Arriving at 2:30 in Lakeville (Connecticut), by car from New York, we ask for Shadow Rock Farm or Mr. Simenon no one knows. But when we specify "the French writer", a smile illuminates their faces. For the people of Lakeville, since Simenon speaks French, he is French.
Shadow Rock Farm (the name is from an old Indian legend) is a white house of the style that they call "rambling" in America, meaning that wings have been added, during various enlargements, but without worrying about symmetry, as branches grow on a tree. The main part was constructed in 1760, and Simenon's big living room has an immense fireplace of rough-hewn gray stone, as is only found in very old dwellings.
The house is at the bottom of a valley, without close neighbors. Behind is a rocky and wooded hill, and at the foot of this hill, a stream that at certain times must easily become a torrent.
When we arrived, Simenon was removing the boards which cover the swimming pool during the winter. He was wearing a bright red shirt and pair of gray flannel trousers. Naturally, he had his eternal pipe in his mouth.
He immediately showed us around the house. He is so proud of it that he insists you admire it all, including the bathrooms and storage rooms. The house, built on several levels, is big, with 18 rooms, including 8 bedrooms and 6 bathrooms. Everything is lacquered, varnished, sunny, bright-colored very American: the furniture is Early American or of no style, simply comfortable. The only hints of a European past are the books and the immense dining room table, Italian Renaissance, which Simenon used for years as a worktable.
His 26th houseBut if the setting is American, the human atmosphere is a curious mixture. Simenon himself, in spite of his years in America, speaks a fanciful English with a heavy accent. Mrs. Denise Simenon, a Canadian whose family is from Quebec, speaks French with the rolled "r" as in Normandy, and English a lot softer than that of America. Marc, the son of Simenon's first marriage, now fourteen, at first sight doesn't appear at all different from any of the American high school boys who are his friends. Johnny, four, is completely bilingual, and Marie-Georges (called Marie-Jo), one month, is a baby with abundant brown hair, indifferent to all questions of nationality. Besides the family there is the staff: the children's nurse is American, the cook (twenty-seven years in Simenon's service) and the maid are French, and the secretary is Hungarian.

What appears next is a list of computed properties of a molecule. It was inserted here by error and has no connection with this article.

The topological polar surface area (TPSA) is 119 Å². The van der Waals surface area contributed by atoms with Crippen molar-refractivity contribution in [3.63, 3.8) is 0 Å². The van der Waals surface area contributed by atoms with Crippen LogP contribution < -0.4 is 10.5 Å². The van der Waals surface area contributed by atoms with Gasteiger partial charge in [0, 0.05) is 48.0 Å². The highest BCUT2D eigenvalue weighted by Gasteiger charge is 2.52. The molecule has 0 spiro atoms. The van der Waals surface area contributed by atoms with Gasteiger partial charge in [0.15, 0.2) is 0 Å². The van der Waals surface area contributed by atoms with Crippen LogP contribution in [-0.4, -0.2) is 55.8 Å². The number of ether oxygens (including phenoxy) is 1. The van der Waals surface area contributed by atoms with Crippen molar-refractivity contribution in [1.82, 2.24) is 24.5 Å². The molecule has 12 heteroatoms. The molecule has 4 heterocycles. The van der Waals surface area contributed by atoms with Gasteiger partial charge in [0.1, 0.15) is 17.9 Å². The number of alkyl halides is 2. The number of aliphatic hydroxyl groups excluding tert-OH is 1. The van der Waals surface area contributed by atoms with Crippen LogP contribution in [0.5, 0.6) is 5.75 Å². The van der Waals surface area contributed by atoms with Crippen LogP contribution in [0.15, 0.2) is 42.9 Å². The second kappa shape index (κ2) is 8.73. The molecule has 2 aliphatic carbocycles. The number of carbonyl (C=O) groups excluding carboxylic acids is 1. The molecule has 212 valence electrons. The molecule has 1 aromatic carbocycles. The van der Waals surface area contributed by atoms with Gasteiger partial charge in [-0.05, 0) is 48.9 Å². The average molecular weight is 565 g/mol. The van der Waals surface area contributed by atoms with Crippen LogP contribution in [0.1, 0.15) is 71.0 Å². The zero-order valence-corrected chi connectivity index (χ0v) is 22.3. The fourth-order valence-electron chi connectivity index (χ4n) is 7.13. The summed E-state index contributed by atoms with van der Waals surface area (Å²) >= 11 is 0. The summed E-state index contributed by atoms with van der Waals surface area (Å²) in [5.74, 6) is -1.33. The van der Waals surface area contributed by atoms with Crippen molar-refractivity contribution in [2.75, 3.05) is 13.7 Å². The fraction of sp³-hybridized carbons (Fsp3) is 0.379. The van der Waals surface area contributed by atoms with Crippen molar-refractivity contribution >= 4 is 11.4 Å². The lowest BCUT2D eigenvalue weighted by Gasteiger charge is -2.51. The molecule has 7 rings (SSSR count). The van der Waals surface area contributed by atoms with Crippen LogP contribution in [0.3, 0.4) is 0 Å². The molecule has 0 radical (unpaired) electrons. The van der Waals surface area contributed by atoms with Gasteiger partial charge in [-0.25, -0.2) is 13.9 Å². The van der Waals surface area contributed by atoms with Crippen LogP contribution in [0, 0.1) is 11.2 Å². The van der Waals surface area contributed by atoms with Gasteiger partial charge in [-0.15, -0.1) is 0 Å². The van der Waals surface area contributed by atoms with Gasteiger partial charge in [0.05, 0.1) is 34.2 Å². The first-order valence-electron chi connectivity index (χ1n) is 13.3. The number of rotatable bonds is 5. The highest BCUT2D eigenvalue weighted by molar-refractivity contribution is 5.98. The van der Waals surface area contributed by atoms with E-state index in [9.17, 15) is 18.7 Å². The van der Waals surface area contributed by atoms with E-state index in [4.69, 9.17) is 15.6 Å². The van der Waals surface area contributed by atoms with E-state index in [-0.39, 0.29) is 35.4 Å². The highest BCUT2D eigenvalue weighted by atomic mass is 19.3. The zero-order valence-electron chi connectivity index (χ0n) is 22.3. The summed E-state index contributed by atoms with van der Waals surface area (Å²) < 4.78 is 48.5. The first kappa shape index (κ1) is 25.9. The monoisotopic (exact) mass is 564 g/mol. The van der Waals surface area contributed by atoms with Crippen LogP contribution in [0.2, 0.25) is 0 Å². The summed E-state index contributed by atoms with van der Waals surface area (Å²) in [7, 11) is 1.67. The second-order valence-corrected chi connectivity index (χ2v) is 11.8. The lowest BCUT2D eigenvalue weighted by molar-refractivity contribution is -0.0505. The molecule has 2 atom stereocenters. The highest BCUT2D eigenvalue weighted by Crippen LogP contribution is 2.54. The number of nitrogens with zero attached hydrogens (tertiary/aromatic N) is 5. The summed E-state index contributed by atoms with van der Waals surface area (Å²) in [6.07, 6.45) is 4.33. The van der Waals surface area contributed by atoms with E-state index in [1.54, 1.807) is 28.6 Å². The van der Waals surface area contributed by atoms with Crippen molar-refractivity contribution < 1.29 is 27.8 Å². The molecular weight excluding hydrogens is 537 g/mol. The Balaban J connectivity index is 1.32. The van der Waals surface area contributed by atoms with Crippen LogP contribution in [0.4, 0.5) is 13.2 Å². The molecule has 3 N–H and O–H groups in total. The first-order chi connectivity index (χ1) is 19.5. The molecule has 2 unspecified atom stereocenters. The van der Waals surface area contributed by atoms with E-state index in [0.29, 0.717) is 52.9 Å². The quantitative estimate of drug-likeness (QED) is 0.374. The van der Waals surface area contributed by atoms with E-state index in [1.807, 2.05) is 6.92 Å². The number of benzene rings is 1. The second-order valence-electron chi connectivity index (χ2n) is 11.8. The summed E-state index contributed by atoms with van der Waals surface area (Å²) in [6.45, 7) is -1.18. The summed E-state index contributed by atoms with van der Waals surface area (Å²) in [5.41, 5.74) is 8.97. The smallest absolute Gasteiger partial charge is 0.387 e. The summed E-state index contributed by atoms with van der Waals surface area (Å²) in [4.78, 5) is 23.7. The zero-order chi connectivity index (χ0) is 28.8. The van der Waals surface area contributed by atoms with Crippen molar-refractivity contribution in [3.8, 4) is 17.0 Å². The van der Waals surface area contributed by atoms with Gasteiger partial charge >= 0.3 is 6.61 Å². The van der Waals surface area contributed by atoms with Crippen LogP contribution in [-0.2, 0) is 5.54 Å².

Simenon has lived in Lakeville for three years. Before that, for five years, he lived successively in California, Florida and Arizona, covering by car the breadth of the United States. His last domicile before coming to Connecticut was in Arizona. But the torrid heat of that state and the lack of good schools for Marc decided him to come East. A friend had him visit Shadow Rock Farm, which he immediately fell in love with and bought. "Now," he says, "I've decided to stay here. It's my twenty-sixth house. It's time to stop."
Simenon's life in Lakeville is divided into two very clear periods. The one when, as his wife says, "he is in a novel", and the other when he is "between novels".
When he is "in a novel", Simenon gets up at 6:00 in the morning, the rest of the household still asleep. He makes his coffee and goes down to his office in the basement, a small sound-proof room, with a gray metal desk as classic and sober as that of an American businessman, a couch, an armchair, a file cabinet, and some bookshelves. Simenon closes the door, draws the curtains, and lights the lamp. Next to his chair is a low table on which are set two bottles of Coca-Cola and the big yellow cup for his coffee. On the desk, some white paper (always the same. "It's a mania," he says), a Manila envelope on the back of which is scribbled in pencil the plan of the current novel, and an arsenal of pipes, cleaned and ready. And he sets to work.
Two hours a day for a MaigretHe types with machine-gun speed, hardly ever stopping, not even for correction, making two copies of every page with carbon paper. He only pauses to consult a telephone book (of which he has a collection), a city map, or a dictionary Larousse or Webster. These are his only work tools. And then... about two hours for a Maigret, three for another novel.
During this time the household is supposed to sleep. Simenon cannot work when he feels the house awake around him. Mrs. Simenon says that before Johnny was born, when they lived in a smaller house, she would stay in bed until her husband had finished his daily chapter.